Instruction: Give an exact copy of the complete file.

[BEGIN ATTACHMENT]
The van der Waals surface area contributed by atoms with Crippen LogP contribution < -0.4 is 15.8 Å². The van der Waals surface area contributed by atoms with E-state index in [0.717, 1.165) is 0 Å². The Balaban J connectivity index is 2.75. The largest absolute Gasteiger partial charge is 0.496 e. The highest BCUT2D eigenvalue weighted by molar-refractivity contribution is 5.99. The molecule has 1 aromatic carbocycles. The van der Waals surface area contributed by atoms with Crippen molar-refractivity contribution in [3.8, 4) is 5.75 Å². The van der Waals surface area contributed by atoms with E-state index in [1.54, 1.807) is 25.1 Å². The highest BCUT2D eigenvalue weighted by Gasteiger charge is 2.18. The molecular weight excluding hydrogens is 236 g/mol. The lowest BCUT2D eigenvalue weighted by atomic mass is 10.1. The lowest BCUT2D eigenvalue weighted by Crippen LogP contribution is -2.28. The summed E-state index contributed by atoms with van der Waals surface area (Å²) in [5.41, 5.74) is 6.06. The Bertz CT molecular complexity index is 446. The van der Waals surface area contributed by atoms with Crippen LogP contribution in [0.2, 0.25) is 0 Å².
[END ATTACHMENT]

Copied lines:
The van der Waals surface area contributed by atoms with Crippen LogP contribution < -0.4 is 15.8 Å². The van der Waals surface area contributed by atoms with E-state index in [0.717, 1.165) is 0 Å². The Balaban J connectivity index is 2.75. The largest absolute Gasteiger partial charge is 0.496 e. The highest BCUT2D eigenvalue weighted by molar-refractivity contribution is 5.99. The molecule has 1 aromatic carbocycles. The van der Waals surface area contributed by atoms with Crippen molar-refractivity contribution in [3.8, 4) is 5.75 Å². The van der Waals surface area contributed by atoms with E-state index in [1.54, 1.807) is 25.1 Å². The highest BCUT2D eigenvalue weighted by Gasteiger charge is 2.18. The molecular weight excluding hydrogens is 236 g/mol. The lowest BCUT2D eigenvalue weighted by atomic mass is 10.1. The lowest BCUT2D eigenvalue weighted by Crippen LogP contribution is -2.28. The summed E-state index contributed by atoms with van der Waals surface area (Å²) in [5.41, 5.74) is 6.06. The Bertz CT molecular complexity index is 446. The van der Waals surface area contributed by atoms with Crippen LogP contribution in [0.2, 0.25) is 0 Å².